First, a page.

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The metric system and USA

July 2004

American school children spend countless hours mastering the antique English system of measurement without ever mastering it. Foreign children who use the metric system can instead spend their time learning the actual subjects.
While other countries have eagerly copied many American ways, Americans have often been less willing to learn from abroad. A classic case of refusing to learn for our own good is the matter of the metric system of measurement, which is the standard throughout the world, except for a few holdout nations, such as the U.S. In the 1980s the U.S. Congress made a lame attempt at converting the country to the metric system, and the Reagan administration even had a "metrification council" that was charged with achieving this miracle. But in the end, industry lobbying won out the change would cost money and lose profits, they said and the nation and sanity lost the battle. The council died a quiet death, and little has been heard of "metrification" since.

The practical advantages of the metric system (also known as "ISU" or "SI" for "international system of units") are so well known that I won't beat that dead horse. But let's look at the educational advantages of the system, something that has not been sufficiently considered in the U.S. Let's follow two students, Ingrid in Norway and Sue in the U.S., as they study their own country's measuring system. It's an early fall day at the beginning of the school year.

Both teachers start out, "Good morning, students! Today we're going to learn about lengths, or distances." But here, the two students hear rather different things:


Ingrid (in Norway) hears: Here is a "meter stick." Meter means "measure", and this stick is our unit of measure; it is one meter long. We can divide this meter into a hundred parts; these parts are called centi-meters because "centi" means a hundredth. We can divide each centimeter into ten parts, which are then each a thousandth of a meter; these are called milli-meters because "milli" means a thousandth. A length of 10 cm is called a "decimeter", one-tenth of a meter. When we want to measure long distances we use a measure of a thousand meters and call that a kilo-meter because "kilo" means thousand. Now, how many centimeters would there be in a kilometer? That's right, Ingrid, 100 times 1000, or 100,000. For homework, please learn these four prefixes. They'll become old friends because we'll use them again and again.      (Now Ingrid knows about everything she needs to know about calculating with distances, and it's just a matter of a little practice: Need to divide 8 ½ meters into five equal segments? OK. 8.5m / 5 = 1.7m or 1m 70cm. Piece of cake.)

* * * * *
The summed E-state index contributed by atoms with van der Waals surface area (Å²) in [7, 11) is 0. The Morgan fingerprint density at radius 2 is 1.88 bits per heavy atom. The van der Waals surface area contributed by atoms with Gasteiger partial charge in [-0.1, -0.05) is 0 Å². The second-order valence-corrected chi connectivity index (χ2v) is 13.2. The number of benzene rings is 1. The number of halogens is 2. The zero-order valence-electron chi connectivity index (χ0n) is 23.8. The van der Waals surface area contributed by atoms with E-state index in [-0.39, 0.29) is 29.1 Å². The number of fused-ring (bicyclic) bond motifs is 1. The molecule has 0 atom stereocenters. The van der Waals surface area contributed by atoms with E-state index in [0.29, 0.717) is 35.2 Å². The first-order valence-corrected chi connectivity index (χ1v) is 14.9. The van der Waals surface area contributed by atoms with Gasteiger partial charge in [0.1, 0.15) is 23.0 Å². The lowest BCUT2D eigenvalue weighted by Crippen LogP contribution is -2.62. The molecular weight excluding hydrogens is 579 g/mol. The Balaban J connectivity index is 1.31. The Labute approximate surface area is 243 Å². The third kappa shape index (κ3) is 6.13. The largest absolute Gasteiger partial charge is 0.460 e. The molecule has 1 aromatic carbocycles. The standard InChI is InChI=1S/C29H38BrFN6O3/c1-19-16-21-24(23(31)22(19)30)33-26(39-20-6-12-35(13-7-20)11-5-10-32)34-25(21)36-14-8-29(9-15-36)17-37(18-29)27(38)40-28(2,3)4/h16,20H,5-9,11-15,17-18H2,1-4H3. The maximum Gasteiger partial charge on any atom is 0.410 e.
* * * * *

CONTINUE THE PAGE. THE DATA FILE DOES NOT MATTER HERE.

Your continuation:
Sue (in the U.S.) hears: Here is a "yard stick." It is our unit of measure; it is one yard long. We divide the yard into three equal parts; each is called a "foot." We divide the foot into twelve equal parts, and each of these is called an "inch." There are 36 inches in a yard. When we want smaller parts we divide the inch into sixteenths; these are simply called sixteenths. There are 192 sixteenths in a foot, and 576 sixteenths in a yard. We can also divide the sixteenths in half so that we have 32ths, and again to get 64ths. When we want to measure long distances we use a measure called a "mile." A mile is 1,760 yards, or 5,280 feet. Now, how many inches would there be in a mile? No one...? Well, there are obviously 63,360 inches in a mile. For homework, please see how far you can get with this mess. Just remember, sixteen "sixteenths" to an inch; twelve inches to a foot; three feet in a yard, and 1,760 yards in a mile. Good luck!      (Now Sue is all confused. Let's see: divide 8 ½ yards into five equal segments? OK. 8.5yd / 5 = 1.7yd. But what's ".7yd"? Maybe if we turn it into inches? One yd is 36 in. so .7yd is 36in x 0.7 = 25.2in. But we don't use 10ths of inches, so how many 16ths would 0.2in be? Uh, 16sixteenths x 0.2 = 3.2 sixteenths. But there's still that 2/10 of a sixteenth. What do I do with that? Nuts! A big part of the problem is of course that our number system is decimal, but the units of measure she is being taught are not!)


(It's the next week in class. Ingrid has the simple metric measures down cold. Sue is still struggling to memorize last week's seemingly unrelated numbers.)

Ingrid learns what a square meter is: A square, one meter 100 cm on a side, or 10,000 cm2. To measure large areas, like plots of land, we use a square of 10 meters to a side called an "are", or 100 m2. For really large areas we'll take 100 m on a side, or 10,000 m2, called a "hectare" ("hect" means a hundred, and a hectare is a hundred ares). For map-sized large areas we can use square kilometers. There are of course 100 hectares, or a million m2, in a km2. Piece of cake; just add zeros.